It’s either a treasure trove or your worst nightmare!

If you thought that you had hidden that old year book where no one could find it, you’re in for a surprise.  Ancestry has just added a huge number of high school year books to its database.   To find it:

  • Research
  • Genealogy
  • AncestryLibrary
  • Scroll to the bottom of the page and choose Schools, Directories, and Church Histories
  • On the right side there is an area called Featured Data Collections and you will select U.S. School Yearbooks 1900-1990

You can do a search, but that probably isn’t what most customers want to do.  They want to browse!  So you have to go up to the top right box and pull down the state, city, and high school:
You can adjust the page size to read more comfortably on your computer screen, too.

Not all of our high schools are included, but here’s a quick summary of what’s there:

Arlington HS 1909-1989 incomplete
Coupeville HS 1910-1989 incomplete
Darrington HS 1953-1960. 1976
Edmonds HS 1927-1989 incomplete
Granite Falls HS 1919-1989 incomplete
Lake Stevens HS 1924-1989 incomplete
Lakewood HS 1982-1988 incomplete
Langley HS 1953-1975 incomplete
Lynnwood HS 1971-1989 incomplete
Mariner HS 1978-1982 incomplete
Marysville HS 1910-1986 incomplete
Marysville Pilchuck HS 1971-1988 incomplete
Meadowdale HS 1969-1989 incomplete
Monroe HS 1946-1989 incomplete
Mountlake Terrace HS 1955-1988 incomplete
Oak Harbor HS 1922-1988 incomplete
Scriber Lake HS 1985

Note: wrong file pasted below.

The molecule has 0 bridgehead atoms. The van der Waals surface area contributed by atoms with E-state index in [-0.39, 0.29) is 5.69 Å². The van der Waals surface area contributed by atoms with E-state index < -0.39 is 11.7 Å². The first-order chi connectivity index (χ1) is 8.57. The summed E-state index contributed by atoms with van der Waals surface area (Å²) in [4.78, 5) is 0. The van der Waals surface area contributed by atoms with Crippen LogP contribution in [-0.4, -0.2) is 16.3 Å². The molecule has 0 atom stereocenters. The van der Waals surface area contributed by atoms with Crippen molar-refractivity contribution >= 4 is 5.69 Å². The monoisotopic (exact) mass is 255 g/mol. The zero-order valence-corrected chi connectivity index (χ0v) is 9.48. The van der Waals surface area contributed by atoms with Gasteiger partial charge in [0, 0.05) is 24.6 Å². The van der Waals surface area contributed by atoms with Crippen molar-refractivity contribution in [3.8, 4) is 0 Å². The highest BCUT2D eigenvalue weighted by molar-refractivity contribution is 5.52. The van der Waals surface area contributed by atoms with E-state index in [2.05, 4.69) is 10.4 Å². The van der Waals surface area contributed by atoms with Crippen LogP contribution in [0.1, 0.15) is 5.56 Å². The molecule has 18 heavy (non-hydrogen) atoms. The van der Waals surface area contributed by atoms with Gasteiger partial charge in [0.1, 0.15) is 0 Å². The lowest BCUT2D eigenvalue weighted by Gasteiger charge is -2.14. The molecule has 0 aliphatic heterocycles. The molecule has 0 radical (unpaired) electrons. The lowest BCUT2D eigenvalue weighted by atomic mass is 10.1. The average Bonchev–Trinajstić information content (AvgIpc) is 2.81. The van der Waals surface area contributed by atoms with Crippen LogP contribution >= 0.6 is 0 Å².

Snohomish HS 1943-1989 incomplete
South Whidbey HS 1987
Stanwood HS 1925-1987 incomplete
Sultan HS 1922-1988 incomplete
Twin City HS 1953-1959 incomplete
Woodway HS 1969-1989 incomplete

And won’t it be nice to be able to say “yes” when someone asks you for the old high school yearbooks!

Incomplete means that the span of years does not include every year within the span.  But Ancestry is constantly adding new content, so anything is possible.

It’s been a quiet summer, right?

As I look through the smokey haze this morning, I’m amazed that it’s August 15.  There has been a lot going on this year.  Time has certainly flown, hasn’t it?

We’ve had some significant changes in Information Services this year and I’d like to give you a brief rundown of where we are to date:

Joy Feldman now has the title of Lead Librarian for Early Literacy.  While it sounds different than Early Learning Coordinator, it’s really a better reflection of the work that Joy does with children from birth to 3rd grade and their parents, caregivers, and educators.

Emily Felt is our new Lead Librarian for Business Services.  Many of you know Emily from her time at Coupeville, Sultan, and Monroe.  She’s been a very active member of the Business Services Team and has great plans for re-invigorating our services to small businesses and entrepreneurs.

I hope that you had a chance to participate in the IdeaScale campaign about the two vacancies in Public Services.  Our Lead Librarians are connected to core services and strategic priorities and they’re not limited to a specific age group.  When you have a question, contact one of them and be assured that your question will probably be shared and solved by the whole group–they collaborate!